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To see photos and listen to the audio recordings from the Tampa and Israel Travelogue, “Stories of Exploration”, click here.

To find out when the next Travelogue will take place, click here.

Travelogues – Tampa and Israel

In Event, The Travelogues on April 9, 2014 at 3:28 am

On Friday, April 4th, we heard “Stories of Exploration” from Tampa and Israel. We also had a postcard swap, where audience members could fill out a vintage postcard, drop their address in a fishbowl, and receive a postcard in return from someone else at the event. Old Tampa Book Company brought books featuring Tampa and Israel. Profile Racing and History Bike Tampa showcased Tampa’s cycling opportunities.

Matt Coplon shared stories and photos of seeing Tampa’s details and taking advantage of the abandoned during BMX rides with his friends, and Randy Rosenthal showed us the contradictions of Israel– both its stereotypes and its surprises. Stop and look around your hometown. Enjoy it. Take a closer look at what you think you know. Try to hold two ideas in your head at once. Let the good outweigh the bad. These are the ideas, lessons, and images we were shown that night. Below are a few photos and the audio if you’d like to take a first listen, or a second. See you on July 11 for “Tour Stories”.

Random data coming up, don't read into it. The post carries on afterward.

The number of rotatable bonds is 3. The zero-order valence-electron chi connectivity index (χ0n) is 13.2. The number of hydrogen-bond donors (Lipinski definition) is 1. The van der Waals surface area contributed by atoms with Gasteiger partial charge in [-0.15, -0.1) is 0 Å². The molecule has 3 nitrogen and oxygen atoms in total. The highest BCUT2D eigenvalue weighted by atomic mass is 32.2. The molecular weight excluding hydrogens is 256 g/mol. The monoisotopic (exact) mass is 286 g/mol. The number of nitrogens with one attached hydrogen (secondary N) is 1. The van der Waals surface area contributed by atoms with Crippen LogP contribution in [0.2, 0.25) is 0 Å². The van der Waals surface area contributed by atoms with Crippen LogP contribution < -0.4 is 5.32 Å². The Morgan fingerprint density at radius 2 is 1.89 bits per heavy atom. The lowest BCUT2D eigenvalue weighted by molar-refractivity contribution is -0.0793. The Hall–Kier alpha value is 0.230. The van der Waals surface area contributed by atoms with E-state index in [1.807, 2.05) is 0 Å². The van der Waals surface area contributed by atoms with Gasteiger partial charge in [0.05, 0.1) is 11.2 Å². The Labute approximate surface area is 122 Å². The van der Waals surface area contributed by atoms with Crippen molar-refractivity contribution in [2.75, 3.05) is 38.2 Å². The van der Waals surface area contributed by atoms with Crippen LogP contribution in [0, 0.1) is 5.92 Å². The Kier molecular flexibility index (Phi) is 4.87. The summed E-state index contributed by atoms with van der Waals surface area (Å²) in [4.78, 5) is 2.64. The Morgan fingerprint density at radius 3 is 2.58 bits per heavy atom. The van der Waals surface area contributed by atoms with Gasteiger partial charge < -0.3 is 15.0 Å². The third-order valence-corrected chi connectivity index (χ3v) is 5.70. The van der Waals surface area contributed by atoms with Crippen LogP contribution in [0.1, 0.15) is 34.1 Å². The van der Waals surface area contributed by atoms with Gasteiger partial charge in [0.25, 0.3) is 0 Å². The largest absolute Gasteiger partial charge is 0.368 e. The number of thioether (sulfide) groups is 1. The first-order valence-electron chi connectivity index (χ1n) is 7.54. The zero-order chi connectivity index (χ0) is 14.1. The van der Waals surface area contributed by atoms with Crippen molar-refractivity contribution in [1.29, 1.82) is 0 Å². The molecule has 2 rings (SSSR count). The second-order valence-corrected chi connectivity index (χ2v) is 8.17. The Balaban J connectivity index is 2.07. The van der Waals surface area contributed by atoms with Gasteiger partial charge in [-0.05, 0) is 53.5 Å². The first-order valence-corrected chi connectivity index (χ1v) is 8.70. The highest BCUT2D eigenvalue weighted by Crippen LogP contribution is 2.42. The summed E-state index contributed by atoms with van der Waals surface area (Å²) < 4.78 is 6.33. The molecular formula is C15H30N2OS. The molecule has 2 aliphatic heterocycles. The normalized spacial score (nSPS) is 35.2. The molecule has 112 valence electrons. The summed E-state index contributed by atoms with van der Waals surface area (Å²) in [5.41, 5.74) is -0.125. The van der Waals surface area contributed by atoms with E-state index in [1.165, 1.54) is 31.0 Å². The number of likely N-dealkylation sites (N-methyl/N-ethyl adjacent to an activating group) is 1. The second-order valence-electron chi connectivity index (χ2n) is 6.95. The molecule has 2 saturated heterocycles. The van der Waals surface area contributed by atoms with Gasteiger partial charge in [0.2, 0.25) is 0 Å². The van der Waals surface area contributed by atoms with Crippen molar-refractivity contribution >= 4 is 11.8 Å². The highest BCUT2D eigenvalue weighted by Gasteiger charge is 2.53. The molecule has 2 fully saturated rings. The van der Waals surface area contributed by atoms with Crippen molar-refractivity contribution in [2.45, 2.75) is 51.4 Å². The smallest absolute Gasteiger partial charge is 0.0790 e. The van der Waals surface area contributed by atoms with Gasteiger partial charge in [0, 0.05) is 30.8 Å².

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To view all of the postcards from the postcard swap, click here.

To view more photos from “Stories of Exploration” on 4/4, click here.

Matt Coplon – Tampa [Presentation Recording]

Randy Rosenthal – Israel [Presentation Recording]

Trey’s Words

In Interview on August 29, 2013 at 2:40 am

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Trey Penton is a talented photographer, ambitious creative, definite conspirator, and future pediatrician. I was Googling for images of Old Tampa Book Company because we didn’t have many to choose from, and came across Trey’s blog. He’d posted a photo he’d taken in the store, and a lovely one at that, on his blog, ‘Who Painted the Lion?’. I messaged him to see if he’d be interested in taking some more, he said yes, and now we have a trove of beautiful images and I have a new friend. I’m pleased to present you with Trey’s words.